This is how I remember it.
Picture this: It’s 1982 or so. I was about 4 feet tall, skinny, had bangs and the sweet, innocent baby face that would years later get me out of trouble after drunkenly oinking at a Park Ranger. Freckles and all. I’m also in Alaska. Denali National Park, to be exact. It was late spring. I was wearing a hoodie.
We had moved up to Anchorage in the summer of 1981. I was born with 3 great grandparents & 3 grandparents and they wanted to see this strange new place we were living. My great-great aunt Ethel even came along! Two Winnebago’s were rented. Bags, food and people were piled in for the trip from Anchorage to Denali.
I remember me and my sister, Jen, rambling around the tight quarters of our Winnebago one morning while Mom was making breakfast – underfoot in a small space = Good times. A Styrofoam cup full of Raisin Bran was pressed into our hands and out we went.
Jen and I were wandering around the campground, kicking pinecones and munching on that Raisin Bran when one of us caught sight of a baby moose. We freaked out and ran back to the Winnebagos. EVERYONE had to know there was a baby moose out there!!
Did you know that after a gestation period of 231 days, females give birth to one baby, which is called a calf? Calves can stand on their own on day 1, and within 5 days, calves can out run a person. Yep, keep that in mind.
Jen and I go blasting into the Winnebago, excited and shouting about the baby moose. By the time everyone gets outside, the baby moose is behind our Winnebago. The baby moose and its mother. They are both right behind our Winnebago. Both of them. Both.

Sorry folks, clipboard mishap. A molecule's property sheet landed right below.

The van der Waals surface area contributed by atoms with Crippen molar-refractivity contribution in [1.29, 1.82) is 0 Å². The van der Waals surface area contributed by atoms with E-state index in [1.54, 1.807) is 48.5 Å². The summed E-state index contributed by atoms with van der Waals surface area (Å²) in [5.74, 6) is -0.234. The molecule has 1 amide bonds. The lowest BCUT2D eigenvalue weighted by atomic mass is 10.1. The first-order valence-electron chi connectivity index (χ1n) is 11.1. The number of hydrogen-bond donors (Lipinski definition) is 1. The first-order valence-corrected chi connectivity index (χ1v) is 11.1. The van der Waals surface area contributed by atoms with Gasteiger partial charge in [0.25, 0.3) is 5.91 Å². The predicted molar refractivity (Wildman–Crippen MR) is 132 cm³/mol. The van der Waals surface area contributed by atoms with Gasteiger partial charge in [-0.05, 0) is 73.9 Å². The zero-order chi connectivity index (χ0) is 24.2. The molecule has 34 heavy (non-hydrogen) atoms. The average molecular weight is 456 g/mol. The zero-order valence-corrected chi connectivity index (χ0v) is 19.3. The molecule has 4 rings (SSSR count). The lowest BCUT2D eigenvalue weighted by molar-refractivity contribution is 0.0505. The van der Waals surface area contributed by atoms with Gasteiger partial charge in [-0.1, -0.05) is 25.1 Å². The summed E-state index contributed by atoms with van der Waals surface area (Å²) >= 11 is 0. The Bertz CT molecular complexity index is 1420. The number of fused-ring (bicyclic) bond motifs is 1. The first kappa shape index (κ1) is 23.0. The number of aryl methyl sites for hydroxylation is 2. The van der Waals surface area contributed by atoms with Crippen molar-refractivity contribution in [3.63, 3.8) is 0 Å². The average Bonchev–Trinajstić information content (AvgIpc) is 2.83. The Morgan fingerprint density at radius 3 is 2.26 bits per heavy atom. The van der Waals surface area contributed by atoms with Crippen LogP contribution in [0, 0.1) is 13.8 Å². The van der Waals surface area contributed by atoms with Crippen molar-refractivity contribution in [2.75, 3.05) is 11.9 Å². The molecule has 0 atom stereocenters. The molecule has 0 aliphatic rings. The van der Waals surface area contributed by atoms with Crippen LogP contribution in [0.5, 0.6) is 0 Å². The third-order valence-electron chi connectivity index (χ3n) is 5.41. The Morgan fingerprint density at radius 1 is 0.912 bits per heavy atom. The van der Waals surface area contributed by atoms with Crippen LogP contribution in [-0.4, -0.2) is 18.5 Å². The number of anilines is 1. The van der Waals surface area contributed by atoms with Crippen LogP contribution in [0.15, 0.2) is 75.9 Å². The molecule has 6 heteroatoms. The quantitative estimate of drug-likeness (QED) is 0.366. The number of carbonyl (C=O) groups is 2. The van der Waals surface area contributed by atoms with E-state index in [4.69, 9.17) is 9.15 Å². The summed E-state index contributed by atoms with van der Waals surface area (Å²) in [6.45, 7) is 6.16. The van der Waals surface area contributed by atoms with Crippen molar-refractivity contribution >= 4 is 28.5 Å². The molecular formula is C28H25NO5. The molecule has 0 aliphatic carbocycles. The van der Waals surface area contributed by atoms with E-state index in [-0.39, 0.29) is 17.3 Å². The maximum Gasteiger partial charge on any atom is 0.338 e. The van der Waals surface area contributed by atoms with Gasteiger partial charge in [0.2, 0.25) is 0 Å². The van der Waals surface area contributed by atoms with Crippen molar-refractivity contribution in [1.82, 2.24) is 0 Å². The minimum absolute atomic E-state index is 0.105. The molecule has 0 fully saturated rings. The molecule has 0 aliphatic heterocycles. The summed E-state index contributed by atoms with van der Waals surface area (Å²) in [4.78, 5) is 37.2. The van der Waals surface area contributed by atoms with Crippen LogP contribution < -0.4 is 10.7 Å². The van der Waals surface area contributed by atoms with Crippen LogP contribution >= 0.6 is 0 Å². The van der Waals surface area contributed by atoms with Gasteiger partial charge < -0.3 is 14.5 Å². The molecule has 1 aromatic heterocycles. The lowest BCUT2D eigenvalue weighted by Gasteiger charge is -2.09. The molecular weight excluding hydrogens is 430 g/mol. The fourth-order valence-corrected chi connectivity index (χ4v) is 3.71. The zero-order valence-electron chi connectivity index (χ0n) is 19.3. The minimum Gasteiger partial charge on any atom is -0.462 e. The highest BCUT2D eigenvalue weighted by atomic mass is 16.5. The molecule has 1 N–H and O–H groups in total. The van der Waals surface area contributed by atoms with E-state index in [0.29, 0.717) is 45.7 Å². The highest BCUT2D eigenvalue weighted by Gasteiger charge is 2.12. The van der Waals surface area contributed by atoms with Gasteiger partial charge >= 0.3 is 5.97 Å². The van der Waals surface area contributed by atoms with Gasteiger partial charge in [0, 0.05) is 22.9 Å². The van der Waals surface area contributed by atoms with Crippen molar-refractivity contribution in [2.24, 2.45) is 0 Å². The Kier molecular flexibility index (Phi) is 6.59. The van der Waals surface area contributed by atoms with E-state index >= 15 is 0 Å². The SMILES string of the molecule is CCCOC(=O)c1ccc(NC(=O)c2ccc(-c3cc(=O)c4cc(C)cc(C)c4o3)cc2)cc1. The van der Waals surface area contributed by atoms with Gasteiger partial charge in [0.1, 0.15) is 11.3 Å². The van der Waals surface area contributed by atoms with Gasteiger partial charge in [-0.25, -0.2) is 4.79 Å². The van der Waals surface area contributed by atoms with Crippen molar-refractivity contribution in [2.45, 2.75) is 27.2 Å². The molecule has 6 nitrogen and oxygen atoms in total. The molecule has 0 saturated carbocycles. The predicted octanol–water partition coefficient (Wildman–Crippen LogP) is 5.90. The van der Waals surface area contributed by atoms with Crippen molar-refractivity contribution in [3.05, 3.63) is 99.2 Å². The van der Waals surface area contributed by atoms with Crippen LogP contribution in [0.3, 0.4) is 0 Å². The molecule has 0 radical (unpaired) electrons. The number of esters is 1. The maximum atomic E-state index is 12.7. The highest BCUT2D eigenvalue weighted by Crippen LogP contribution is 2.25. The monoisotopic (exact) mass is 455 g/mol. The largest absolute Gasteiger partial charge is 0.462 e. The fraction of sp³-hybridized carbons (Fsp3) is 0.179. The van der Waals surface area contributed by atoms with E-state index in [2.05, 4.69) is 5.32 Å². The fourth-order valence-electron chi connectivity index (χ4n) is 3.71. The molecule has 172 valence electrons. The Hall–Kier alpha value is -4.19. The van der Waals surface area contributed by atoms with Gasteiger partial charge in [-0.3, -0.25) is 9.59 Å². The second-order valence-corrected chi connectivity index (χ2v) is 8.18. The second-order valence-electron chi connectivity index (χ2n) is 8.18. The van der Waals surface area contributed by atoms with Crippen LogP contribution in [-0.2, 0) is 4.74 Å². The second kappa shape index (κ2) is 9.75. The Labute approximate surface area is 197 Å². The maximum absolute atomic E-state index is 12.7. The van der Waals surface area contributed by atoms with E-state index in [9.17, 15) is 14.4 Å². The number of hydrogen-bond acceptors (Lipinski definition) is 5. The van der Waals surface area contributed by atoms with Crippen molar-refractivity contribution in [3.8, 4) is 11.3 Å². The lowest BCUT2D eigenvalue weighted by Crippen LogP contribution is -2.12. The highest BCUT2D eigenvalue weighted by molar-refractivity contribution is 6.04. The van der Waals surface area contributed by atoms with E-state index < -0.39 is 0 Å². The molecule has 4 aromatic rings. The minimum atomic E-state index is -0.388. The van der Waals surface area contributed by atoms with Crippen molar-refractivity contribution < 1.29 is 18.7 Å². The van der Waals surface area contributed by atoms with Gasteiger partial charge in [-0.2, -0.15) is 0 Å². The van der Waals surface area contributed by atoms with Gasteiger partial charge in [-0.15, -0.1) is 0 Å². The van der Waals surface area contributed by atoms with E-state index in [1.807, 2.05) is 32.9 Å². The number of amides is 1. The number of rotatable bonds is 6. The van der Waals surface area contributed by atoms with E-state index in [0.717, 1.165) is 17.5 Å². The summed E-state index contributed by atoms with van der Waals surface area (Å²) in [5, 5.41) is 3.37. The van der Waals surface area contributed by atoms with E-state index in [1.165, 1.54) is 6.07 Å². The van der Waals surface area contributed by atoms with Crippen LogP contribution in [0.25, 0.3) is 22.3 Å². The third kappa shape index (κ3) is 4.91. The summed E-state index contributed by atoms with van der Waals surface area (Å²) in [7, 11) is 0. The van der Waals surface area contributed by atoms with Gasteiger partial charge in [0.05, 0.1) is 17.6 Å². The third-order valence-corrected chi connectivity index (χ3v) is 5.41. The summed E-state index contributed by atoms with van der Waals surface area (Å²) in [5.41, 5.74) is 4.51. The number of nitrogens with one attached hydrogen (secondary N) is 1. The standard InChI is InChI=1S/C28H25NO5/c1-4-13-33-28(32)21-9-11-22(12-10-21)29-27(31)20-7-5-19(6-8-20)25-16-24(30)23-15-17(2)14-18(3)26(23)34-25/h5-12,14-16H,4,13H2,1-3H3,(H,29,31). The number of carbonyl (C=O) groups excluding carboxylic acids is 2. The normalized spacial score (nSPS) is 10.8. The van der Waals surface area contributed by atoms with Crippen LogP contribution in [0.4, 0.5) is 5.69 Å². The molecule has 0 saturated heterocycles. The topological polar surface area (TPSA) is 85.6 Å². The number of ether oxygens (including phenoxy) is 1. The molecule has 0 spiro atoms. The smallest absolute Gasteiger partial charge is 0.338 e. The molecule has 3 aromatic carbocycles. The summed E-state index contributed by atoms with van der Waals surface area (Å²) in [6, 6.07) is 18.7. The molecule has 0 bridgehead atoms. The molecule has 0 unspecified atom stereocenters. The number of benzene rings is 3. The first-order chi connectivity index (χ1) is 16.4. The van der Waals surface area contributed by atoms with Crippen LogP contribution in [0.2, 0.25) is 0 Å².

Did you know that moose are also the tallest mammals in North America? Their height, from hoof to shoulder, ranges from 5 to 6.5 feet. This is where I bring up the little fact that I’m an adorable and unthreatening 4 feet tall. I don’t even make it to the shoulder of a moose. Humbling.
Anyway… Looking back on it, the ruckus we kicked up may have alerted EVERYONE in the campground to the presence of a baby moose. The campers came out of their motorhomes and Winnebagos and created a half circle around the baby moose and its mother, which, again, were right behind our Winnebago.
The baby moose and its mother were in a bad spot. How does that Stealers Wheel song go? “Clowns to the left of me. Jokers to the right. Here I am, stuck in the middle with you.” If a moose could sing a song, that’s the song that this moose would have sung. I’m telling ya. I could see it in her eyes. Her large eyes.
Remember, this is 1982, and the personal video cameras are a somewhat new technology, meaning they are HUGE. Think news crew size. The cameras, on the other hand, are sorta small. Remember 110 film? Well, a good amount of campers in that half circle surrounding the moose had whirring personal video cameras propped up on their shoulders. Mom had her dainty 110 camera, and we were standing at the back of the passenger side of the Winnebago.
The momma and baby moose really only have one way out of that situation, and it is right over my stupid 4 foot body.
Uncle Frank had used Mom’s camera last, and you know what? He didn’t wind it. (Back when you had to wind cameras, among other things.) When mom wound the camera it made a distinctly electronic noise. Well, the momma moose had had enough. She had put up with 2 kids shouting about her calf and alerting the whole damn campground AND being surrounded by said campers. She was done with this bologna.
I remember it like this: The momma moose dropped her head and charged. I had this thought like, “Eek! Crap!” Then I was falling backward. Turns out mom grabbed my hoodie and I was briefly one of those capes that matadors use. Mom did get a pick it’s a blur of trees as she spun me out of the moose jaws of death.